January 26, 2012
The Republican voters of South Carolina turned the race for President on its head last Saturday by turning themselves on their heads. In the space of less than a week, Mitt Romney's double-digit lead over Newt Gingrich in the polls became a double-digit deficit in the voting booth. The candidate deemed most electable was unelected.
For Mitt, it was the perfect storm; for Newt, it was the perfect wave.
The PAC ads may have had something to do with it, but moistly it was the debates. Pressed to disclose his tax returns as his dad George had done in his own bid for the nomination in 1968, Romney the Junior got that deer-in-the-headlights look and finally blurted out, "Maybe." Asked to estimate his tax rate, he stammered, "It's probably closer to the 15 percent rate than anything because my last ten years, my income comes overwhelmingly from some investments," immediately evoking in his listeners the "Buffet Rule," Barack Obama's tax-the-rich proposal based on billionaire Warren Buffet's critique of a tax code that gives investors like him a lower rate than wage-earners like his secretary. Then there was that remark calling the $374,000 he'd earned in speaking fees last year "not very much," which opponents quickly pointed out is around ten times South Carolinians' average yearly income. Add to all that the millions he's stashed in tax shelters in the Cayman Islands and elsewhere, and you've got a little income-inequality problem here.
Suddenly Romney was transformed — or rather, transformed himself — from Horatio Alger to Jay Gould, from boot-strapper to robber-baron. Suddenly it looked like he just might do to the country what he did in his years at Bain Capital, his private equity firm: take it over, milk it for a few years, and flip it to the Chinese for a tidy profit. His flustered responses to these questions made a lot of people think that he was not the solution to the nation's problems but a primary cause.
For Gingrich, it was the same, only opposite. Pressed to comment on his second wife's allegation that he'd asked her for an "open marriage" so he could consort with Callista without having to move out, he took the lash to the media, his choice whipping-boy, for their petty preoccupation with the personal. Asked about his own tax return, he trotted it out the next day, revealing he'd payed over 30 percent, looking by comparison like a middle-class schoolteacher instead of the guy that got $300,000 a year from Freddie Mac to serve as their historian. As the debating progressed, he got that tiger-in-the-headlights look, yellow eyes burning brightly in the night, confident of forcing the Romney victory van to a screeching halt. At every turn, his rhetoric buried his reality.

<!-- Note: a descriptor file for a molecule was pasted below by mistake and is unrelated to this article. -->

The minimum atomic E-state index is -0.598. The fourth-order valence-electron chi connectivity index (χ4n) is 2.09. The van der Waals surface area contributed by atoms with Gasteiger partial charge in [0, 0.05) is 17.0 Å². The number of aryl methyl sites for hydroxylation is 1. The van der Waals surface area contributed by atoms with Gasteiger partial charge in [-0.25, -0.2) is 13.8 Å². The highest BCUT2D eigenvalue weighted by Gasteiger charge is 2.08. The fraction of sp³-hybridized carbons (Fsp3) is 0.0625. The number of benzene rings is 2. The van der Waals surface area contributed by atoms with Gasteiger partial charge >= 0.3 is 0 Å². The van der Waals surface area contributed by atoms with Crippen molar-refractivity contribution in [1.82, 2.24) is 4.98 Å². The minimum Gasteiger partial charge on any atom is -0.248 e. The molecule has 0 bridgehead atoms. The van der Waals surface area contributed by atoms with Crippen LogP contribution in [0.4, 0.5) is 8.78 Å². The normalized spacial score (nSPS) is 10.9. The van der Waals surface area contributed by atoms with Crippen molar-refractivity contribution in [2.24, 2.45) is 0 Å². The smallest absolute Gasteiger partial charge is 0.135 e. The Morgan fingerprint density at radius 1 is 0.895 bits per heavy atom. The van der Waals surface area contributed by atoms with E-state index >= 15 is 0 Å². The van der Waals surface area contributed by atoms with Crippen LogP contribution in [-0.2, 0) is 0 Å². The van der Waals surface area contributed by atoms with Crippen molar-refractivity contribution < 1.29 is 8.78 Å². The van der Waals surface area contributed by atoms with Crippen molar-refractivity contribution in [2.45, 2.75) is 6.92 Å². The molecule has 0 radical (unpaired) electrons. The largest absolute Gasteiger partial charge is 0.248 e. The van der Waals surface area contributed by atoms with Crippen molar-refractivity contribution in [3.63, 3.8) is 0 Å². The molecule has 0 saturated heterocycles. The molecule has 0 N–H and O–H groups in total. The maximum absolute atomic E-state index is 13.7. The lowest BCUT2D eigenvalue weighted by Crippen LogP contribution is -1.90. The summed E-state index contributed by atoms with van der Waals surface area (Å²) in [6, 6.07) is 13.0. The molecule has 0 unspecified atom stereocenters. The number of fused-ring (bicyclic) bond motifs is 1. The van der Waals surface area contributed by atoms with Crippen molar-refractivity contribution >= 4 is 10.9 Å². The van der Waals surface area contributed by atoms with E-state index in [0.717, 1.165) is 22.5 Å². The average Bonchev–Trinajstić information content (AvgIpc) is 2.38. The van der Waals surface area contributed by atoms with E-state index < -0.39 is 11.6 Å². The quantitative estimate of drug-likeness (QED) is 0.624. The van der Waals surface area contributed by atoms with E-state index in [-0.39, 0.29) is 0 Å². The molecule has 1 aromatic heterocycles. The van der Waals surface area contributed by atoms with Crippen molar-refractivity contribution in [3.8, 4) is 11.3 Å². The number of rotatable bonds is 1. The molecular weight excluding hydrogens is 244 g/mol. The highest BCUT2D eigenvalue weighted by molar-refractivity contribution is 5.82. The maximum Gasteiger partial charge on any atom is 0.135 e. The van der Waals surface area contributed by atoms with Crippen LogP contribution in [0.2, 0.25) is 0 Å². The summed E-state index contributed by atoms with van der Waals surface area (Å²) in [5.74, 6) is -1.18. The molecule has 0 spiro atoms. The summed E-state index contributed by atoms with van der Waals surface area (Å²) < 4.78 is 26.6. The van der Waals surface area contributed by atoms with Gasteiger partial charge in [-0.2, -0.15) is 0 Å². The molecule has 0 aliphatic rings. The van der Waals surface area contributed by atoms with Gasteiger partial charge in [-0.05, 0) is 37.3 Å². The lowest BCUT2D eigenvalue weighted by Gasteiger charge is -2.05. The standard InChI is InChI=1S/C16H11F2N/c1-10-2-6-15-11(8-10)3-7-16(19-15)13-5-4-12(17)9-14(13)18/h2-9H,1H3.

The ironies are dizzying. Romney's tax rate — actually 14 percent, based on the returns that he grudgingly released on Tuesday — makes him Exhibit A for Obama's Buffet Rule and renders laughable his own proposals to eliminate estate taxes (yes, one day he too will die) and to "hold the line on individual income tax rates," most especially his own. Gingrich's self-serving repentance for his marital compromises — no dust-and-ashes there — must surely be suspect among Evangelical voters; leopards, especially of the political breed, are unlikely to change their spots. Nor could voters in general consider trivial his financial shenanigans and reputation as an erratic tyrant as Speaker of the House; those spots are even less likely to change. Yet they swallowed their suspicions and flocked to him in the final hour, demonstrating that the supposedly hard-core principles of family values and personal integrity turn to mush in the desperate desire for someone to unseat Obama. Even the squeaky-clean, up- from-the-working-class Santorum, acceptable to them in every principled way, they rejected as too much of a niche-candidate.
Now the ever-hopefuls are blanketing Florida with ads and debates in anticipation of the next showdown, January 31. But somewhere down there, in the swamps and on the beaches and amidst the foreclosed homes, an unexpected threat lies in wait. After spending millions on ads and bloodying one another in debates, they face a specter lurking in the mists who may wrest the nomination from their grasp as dissatisfaction and deadlock loom down the line — an apparition, a Burning Bush.